Print and download in PDF or MIDI Double Clarinet Concerto Op 1/3 Allegro. 1/3 Allegro Concerto pour 2 clarinettes Franz Vicenz Krommer.
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The Double Clarinet Concerto While there are not many regularly performed double clarinet concertos, it is truly a crowd pleasing instrumentation to find on stage. An extremely versatile instrument, the clarinet is able to c onvey many different characters and moods. In the early nineteenth century, the character of the classical clarinet was often light and playful, which was arguably due to a want to follow in the success of Mozart’s Clarinet Concerto.
R epertoire at this time was written to explore the full range of the clarinet, result ing in a trend of many scalar and arppegiated melodi c lines. T he double clarinet concertos of Franz Krommer especially exploit the above, to the point where they might almost be considered “fluff”. I n order to successfully c reate a light and playful piece however, it could be argued that he did exactly what was necessary.
This meant writing a theme that would make the audience smile, and then manipulating it between the two clarinets to create a seamless texture.
Concerto for 2 clarinets & orchestra in E flat major, Op. 91
Often, this result s in the clarinets dove-tailing between melodic lines, or playing together in thirds and octaves. Krommer also loved to write sustained passages where the clarinets would create one suspension after another.
From a clarinetist’s perspective, the success of performing a Krommer double concerto lies in making the deceptively simple sound simple. It must come across as absolutely effortless, even though it is a challenge to tune such diatonic intervals, and of course match in every other way possible.
Sabine Meyer and Julian Bliss do a great job of introducing the double clarinet concerto through touching on both the Krommer Op. Krommer is a Czechoslovakian composer who is most known for his wind instrument writing. He spent the majority of his career in Vienna, where he held a number of posts as Kapellmeister. In addition, Krommer also traveled to Italy and France, where krokmer received various honours.
This was Krommer’s second of two double clarinet concertos. Written aroundkromer ten years after his first double concerto, it is without question the more challenging of the two ; perhaps showing his growth as a composer. Found in three movements, Allegro, Adagio and Alla Pollaca, the concerto is stereotypically classical, bringing a lightness to the stage that is bound to leave the audience with a bounce in their step.
The clarinetists enjoy a little more solo time within this movement, and the individual parts are largely written with the intent of call and response. Overall, it is a delightful work, that features the virtuosity of two clarinets together. The main aspect of a successful performance lies in the interplay between the clarinetists.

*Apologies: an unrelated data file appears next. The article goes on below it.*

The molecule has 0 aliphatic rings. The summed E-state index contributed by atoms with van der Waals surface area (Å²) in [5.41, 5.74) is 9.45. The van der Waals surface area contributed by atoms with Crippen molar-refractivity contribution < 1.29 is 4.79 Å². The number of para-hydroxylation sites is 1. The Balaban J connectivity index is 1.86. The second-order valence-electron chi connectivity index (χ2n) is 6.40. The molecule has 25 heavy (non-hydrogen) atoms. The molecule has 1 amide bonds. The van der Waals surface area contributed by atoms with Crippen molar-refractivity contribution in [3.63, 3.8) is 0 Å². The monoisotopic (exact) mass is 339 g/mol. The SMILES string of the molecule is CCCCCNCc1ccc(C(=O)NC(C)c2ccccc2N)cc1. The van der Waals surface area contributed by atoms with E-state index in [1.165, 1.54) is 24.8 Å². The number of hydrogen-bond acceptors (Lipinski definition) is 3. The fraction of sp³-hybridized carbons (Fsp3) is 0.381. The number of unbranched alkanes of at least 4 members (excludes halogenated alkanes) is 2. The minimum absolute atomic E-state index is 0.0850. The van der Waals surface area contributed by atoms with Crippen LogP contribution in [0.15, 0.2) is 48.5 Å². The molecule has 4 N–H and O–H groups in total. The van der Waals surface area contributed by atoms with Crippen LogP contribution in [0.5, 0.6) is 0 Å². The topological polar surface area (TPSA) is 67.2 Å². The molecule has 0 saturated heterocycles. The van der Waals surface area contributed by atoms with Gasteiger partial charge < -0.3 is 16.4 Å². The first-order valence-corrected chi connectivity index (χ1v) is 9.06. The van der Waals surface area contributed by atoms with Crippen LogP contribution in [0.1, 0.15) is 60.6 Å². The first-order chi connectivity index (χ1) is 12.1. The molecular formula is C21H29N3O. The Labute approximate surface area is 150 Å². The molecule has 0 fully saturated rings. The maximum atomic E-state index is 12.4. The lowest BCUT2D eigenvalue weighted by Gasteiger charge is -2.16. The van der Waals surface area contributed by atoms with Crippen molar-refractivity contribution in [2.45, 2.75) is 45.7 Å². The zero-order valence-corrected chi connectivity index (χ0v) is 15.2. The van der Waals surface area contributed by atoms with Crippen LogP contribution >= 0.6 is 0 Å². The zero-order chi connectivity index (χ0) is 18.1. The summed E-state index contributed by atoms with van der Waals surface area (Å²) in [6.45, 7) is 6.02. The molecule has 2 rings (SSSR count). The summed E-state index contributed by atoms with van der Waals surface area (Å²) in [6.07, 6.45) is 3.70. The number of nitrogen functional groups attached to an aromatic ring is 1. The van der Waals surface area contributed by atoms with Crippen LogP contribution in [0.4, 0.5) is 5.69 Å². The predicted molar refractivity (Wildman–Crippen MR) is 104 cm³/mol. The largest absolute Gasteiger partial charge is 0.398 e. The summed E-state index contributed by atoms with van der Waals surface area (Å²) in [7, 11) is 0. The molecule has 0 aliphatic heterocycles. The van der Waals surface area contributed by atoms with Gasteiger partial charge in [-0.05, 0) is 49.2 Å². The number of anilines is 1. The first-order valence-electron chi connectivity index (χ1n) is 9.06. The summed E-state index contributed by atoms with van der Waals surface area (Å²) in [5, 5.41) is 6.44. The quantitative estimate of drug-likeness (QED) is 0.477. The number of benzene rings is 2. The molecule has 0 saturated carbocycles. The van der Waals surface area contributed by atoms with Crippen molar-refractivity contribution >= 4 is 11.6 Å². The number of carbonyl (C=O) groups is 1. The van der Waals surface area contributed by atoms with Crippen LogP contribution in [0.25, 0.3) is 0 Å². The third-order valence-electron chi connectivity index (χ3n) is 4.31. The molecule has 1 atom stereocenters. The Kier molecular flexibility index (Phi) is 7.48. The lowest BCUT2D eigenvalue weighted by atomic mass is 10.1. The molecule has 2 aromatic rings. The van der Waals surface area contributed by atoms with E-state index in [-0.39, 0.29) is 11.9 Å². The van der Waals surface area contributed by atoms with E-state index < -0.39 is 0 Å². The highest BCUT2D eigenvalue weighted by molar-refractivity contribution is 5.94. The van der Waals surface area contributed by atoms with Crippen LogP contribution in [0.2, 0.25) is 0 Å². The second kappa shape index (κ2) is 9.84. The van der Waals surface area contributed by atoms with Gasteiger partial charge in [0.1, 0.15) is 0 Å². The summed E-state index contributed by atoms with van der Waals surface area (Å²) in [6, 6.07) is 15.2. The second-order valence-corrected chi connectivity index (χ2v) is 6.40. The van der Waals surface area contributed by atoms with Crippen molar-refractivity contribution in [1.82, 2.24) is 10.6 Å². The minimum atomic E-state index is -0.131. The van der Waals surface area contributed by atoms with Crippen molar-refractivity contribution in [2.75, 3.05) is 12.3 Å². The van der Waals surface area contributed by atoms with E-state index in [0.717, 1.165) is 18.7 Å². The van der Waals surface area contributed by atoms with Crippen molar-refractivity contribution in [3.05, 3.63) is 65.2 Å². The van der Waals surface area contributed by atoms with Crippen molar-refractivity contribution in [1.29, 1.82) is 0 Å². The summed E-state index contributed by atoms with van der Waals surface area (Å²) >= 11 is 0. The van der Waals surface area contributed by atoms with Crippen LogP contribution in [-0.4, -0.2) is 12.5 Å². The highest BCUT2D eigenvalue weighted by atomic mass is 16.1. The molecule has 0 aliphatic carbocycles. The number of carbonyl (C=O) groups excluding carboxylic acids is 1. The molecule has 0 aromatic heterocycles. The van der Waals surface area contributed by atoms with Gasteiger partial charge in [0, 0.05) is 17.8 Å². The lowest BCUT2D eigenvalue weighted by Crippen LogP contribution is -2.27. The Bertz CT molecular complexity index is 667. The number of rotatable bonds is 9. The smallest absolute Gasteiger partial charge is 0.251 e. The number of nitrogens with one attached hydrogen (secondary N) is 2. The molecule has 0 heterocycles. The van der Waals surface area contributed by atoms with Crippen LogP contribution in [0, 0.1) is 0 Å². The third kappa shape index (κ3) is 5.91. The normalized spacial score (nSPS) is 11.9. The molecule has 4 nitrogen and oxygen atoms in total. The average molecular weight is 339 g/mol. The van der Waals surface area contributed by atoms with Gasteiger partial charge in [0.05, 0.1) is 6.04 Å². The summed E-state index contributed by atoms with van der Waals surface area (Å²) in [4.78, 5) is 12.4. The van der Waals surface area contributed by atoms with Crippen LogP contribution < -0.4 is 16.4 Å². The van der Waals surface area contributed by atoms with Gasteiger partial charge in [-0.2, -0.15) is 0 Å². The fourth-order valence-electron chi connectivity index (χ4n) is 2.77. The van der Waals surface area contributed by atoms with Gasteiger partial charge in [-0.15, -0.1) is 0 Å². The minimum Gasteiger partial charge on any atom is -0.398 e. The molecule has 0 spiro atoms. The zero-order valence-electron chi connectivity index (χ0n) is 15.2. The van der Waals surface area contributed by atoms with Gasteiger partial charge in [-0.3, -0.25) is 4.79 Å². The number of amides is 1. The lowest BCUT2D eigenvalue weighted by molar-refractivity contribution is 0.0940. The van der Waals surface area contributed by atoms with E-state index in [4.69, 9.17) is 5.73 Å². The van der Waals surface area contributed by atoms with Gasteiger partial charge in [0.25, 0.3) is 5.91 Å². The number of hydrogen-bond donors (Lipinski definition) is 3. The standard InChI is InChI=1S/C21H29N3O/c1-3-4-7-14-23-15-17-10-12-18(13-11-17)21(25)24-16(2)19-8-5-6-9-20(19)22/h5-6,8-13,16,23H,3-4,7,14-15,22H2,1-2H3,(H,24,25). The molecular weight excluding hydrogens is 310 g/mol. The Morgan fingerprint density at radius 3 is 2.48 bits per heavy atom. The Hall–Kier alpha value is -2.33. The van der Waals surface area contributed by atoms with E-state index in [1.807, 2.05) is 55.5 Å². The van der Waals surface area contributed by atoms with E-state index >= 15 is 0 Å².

This interplay is largely built right into the score, however there is still a lot that rel ies on the players’ technique and willingness to become one overall voice. As mentioned above, the concerto has been written in such a way that it becomes a stereo experience.
Krommer – Concerto for 2 clarinet Op.91 1/3
There are essentially two krommmer for the clarinets to stand on stage; either side by side, mainly facing kromjer audience, or on either side of the stage, angled towards each other.
Krommer suggests the latter, for he wanted to create an antiphonal effect. Both settings are common to see, and I too have experimented in the past. In the end however, I do feel that it is jrommer to stand on either side kromjer the stage as Krommer wanted.
Not only is the textural effect there, it allows for better eye contact, and communication between the two players. The antiphonal effect that Krommer creates happens in two ways. First of all oo with each voice coming from either side of the stage. Second of all, the writing is often with the voices in different octaves, or moving in opposite directions.
This displacement of where the sound is coming from, and actual pitch movement creates a different type of listening experience, that is especially heightened when you eliminate the sense of sight. Try closing your eyes, and listening to the following two clips of the 1st movementwhich are from a performance during my undergrad for best results, listen through headphones: By closing your eyes and listening, you may have f elt your eyes trying to follow where the sound was coming from, and in what direction it was going.
L isten again, this time trying to specifically following one voice or the other. You may find that you naturally want to follow one voice over the otherdepending on what you find more interesting. That is the beauty of the antiphonal effect. The listener’s sense of hearing is always moving to comprehend and find what is being heard, even if it is right krommee front of them. The performers’ job therefore is to create a unity between their sounds so that the audience can not necessarily pick out who is playing what, and has to rely on their sense of hearing to figure it out.
Let kromjer explore the third movement to demonstrate just how that is possible. The first thing that must be noted about the third movement is that the two voices are really quite equal when it comes to labeling one as Clarinet I and the o ther as Clarinet II.
This is not the case in Krommer’s writing, which is a wonderful thing as it helps to eliminate any assumptions regarding the relationship between skill and part assignment.